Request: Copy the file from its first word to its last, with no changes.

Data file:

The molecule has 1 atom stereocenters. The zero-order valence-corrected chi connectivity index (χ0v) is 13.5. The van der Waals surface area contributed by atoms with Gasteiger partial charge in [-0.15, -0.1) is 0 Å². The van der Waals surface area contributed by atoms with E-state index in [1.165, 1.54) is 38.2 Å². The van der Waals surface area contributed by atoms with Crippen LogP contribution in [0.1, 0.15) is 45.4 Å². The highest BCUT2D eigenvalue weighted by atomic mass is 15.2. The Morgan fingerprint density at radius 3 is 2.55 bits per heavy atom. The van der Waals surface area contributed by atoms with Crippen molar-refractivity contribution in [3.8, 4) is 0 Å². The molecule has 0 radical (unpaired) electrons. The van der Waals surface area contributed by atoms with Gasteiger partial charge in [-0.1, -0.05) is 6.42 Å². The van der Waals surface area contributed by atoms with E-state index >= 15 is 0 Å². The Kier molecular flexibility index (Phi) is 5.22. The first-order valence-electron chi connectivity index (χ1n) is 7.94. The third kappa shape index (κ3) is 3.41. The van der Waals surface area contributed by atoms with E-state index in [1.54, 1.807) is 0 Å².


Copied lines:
The molecule has 1 atom stereocenters. The zero-order valence-corrected chi connectivity index (χ0v) is 13.5. The van der Waals surface area contributed by atoms with Gasteiger partial charge in [-0.15, -0.1) is 0 Å². The van der Waals surface area contributed by atoms with E-state index in [1.165, 1.54) is 38.2 Å². The van der Waals surface area contributed by atoms with Crippen LogP contribution in [0.1, 0.15) is 45.4 Å². The highest BCUT2D eigenvalue weighted by atomic mass is 15.2. The Morgan fingerprint density at radius 3 is 2.55 bits per heavy atom. The van der Waals surface area contributed by atoms with Crippen molar-refractivity contribution in [3.8, 4) is 0 Å². The molecule has 0 radical (unpaired) electrons. The van der Waals surface area contributed by atoms with Gasteiger partial charge in [-0.1, -0.05) is 6.42 Å². The van der Waals surface area contributed by atoms with E-state index >= 15 is 0 Å². The Kier molecular flexibility index (Phi) is 5.22. The first-order valence-electron chi connectivity index (χ1n) is 7.94. The third kappa shape index (κ3) is 3.41. The van der Waals surface area contributed by atoms with E-state index in [1.54, 1.807) is 0 Å².